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Hague System Applications Are Becoming More Popular


23rd Sep 2019

The World Intellectual Property Office (WIPO) has recently released its annual review of registered design applications filed under the Hague System. Click here to read the report covering applications filed in 2018.

The Hague System is a series of treaties administered by WIPO and concerns the international registration of industrial designs in up to 88 countries. The Hague System is therefore somewhat similar to the PCT for patents and the Madrid System for trade marks.

Applicants use the Hague System because it is a relatively simple process that allows for protection of an industrial design in multiple jurisdictions by filing a single international application. Consequently, use of the Hague System avoids the time-consuming process of filing separate applications before each national or regional intellectual property office. A Hague System application also allows for simplified management of an international portfolio of registered designs because the international application is handled through a single institution, WIPO.

Trend in the number of Hague international applications filed, 2004-2018.

 Source: WIPO (2019), Hague Yearly Review 2019: International Registration of Industrial Designs, Geneva: WIPO.

The report released by WIPO shows that approximately 5,429 Hague System applications were filed in 2018, which is an increase of 3.3% from 2017. For reference, the EUIPO received over 26,000 registered Community design applications in the same period. Although there was an increase in the number of Hague System applications filed in 2018, the number of designs contained in Hague System applications actually fell by 2%, following 11 years of uninterrupted growth. This contrast can be partly explained by applications from newer members of the Hague System, such as Japan and South Korea, having fewer designs per application than applications from the traditional top filers, such as Germany and Switzerland.

Applicants from Germany filed for protection of more designs under the Hague System in 2018 than users from any other country, as has been the case for 33 consecutive years. This contributed to applicants based in Europe filing 71.1% of all designs. This high percentage can be partly explained by the majority of Hague System members being European countries, and the Hague System being a well understood scheme in Europe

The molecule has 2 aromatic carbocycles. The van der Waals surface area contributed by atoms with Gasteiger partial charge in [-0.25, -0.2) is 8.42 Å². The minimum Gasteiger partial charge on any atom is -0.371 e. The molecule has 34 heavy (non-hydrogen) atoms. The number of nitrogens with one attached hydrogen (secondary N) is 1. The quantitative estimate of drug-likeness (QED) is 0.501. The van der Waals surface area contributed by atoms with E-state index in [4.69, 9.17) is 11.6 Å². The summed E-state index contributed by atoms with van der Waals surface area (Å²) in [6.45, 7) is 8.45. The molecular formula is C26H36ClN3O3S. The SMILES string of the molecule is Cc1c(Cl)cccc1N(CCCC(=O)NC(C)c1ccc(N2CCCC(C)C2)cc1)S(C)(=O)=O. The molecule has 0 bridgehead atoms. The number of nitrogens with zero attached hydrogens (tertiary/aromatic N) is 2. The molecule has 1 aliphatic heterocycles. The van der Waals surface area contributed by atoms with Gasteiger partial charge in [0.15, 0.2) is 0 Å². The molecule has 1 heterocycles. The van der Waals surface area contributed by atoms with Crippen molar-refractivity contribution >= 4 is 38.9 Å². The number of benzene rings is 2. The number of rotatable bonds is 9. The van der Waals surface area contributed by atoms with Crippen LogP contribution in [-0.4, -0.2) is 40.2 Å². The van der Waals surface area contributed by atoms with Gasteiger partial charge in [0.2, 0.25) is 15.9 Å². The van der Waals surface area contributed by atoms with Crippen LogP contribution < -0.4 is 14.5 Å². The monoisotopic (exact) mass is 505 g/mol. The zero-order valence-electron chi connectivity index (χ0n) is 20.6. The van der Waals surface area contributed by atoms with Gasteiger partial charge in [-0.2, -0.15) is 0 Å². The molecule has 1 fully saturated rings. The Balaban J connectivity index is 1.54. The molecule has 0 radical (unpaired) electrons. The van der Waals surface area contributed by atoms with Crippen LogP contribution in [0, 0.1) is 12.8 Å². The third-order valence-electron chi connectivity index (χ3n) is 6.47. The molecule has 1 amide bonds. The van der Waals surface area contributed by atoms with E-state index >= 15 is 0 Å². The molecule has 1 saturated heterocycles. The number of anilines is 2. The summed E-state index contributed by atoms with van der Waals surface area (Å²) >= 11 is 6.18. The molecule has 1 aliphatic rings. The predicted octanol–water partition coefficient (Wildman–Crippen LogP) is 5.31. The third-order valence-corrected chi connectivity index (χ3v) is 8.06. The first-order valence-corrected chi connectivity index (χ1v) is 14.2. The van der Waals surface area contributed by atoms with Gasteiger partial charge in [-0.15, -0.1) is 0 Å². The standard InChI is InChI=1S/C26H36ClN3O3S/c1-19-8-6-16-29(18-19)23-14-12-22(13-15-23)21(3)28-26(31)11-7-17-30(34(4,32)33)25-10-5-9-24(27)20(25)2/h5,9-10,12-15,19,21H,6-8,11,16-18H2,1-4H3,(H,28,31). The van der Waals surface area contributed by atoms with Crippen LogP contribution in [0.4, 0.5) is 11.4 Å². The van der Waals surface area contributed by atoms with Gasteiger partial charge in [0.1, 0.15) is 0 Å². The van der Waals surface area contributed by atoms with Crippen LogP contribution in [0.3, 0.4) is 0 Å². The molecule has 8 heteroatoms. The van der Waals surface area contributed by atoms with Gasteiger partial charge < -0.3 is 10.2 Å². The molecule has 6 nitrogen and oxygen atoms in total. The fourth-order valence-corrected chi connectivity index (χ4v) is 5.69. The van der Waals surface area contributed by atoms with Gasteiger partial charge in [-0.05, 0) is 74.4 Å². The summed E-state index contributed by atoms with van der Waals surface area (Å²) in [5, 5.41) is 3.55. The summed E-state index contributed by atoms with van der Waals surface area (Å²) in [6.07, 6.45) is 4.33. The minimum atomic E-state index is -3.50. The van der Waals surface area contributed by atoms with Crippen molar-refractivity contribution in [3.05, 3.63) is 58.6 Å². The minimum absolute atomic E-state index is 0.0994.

Designs contained in Hague System applications by region, 2008 and 2018.

 Source: WIPO (2019), Hague Yearly Review 2019: International Registration of Industrial Designs, Geneva: WIPO.

The proportion of designs filed by Asian applicants is however increasing as more Asian countries join the Hague System. As the Figure above shows, the share of designs filed by applicants from Asian countries has increased from 2.8% in 2008 to 20.4% in 2018, with Japan and South Korea joining the Hague System in that time. The proportion of designs filed by applicants from Asian countries is expected to continue to rise in the future, especially if China joins the Hague System in due course (see below).

Closer to home, applicants from the UK recorded a steady 6.5% increase in the number of Hague System applications filed in 2018, along with a 5.5.% increase in the number of designs included in Hague System applications. These increases could perhaps be due to the publicity given to the Hague System when the UK joined as a separate member to the EU in 2018. Despite these increases, the data released by WIPO shows that the Hague System remains underused by UK applicants when compared to their counterparts from continental Europe.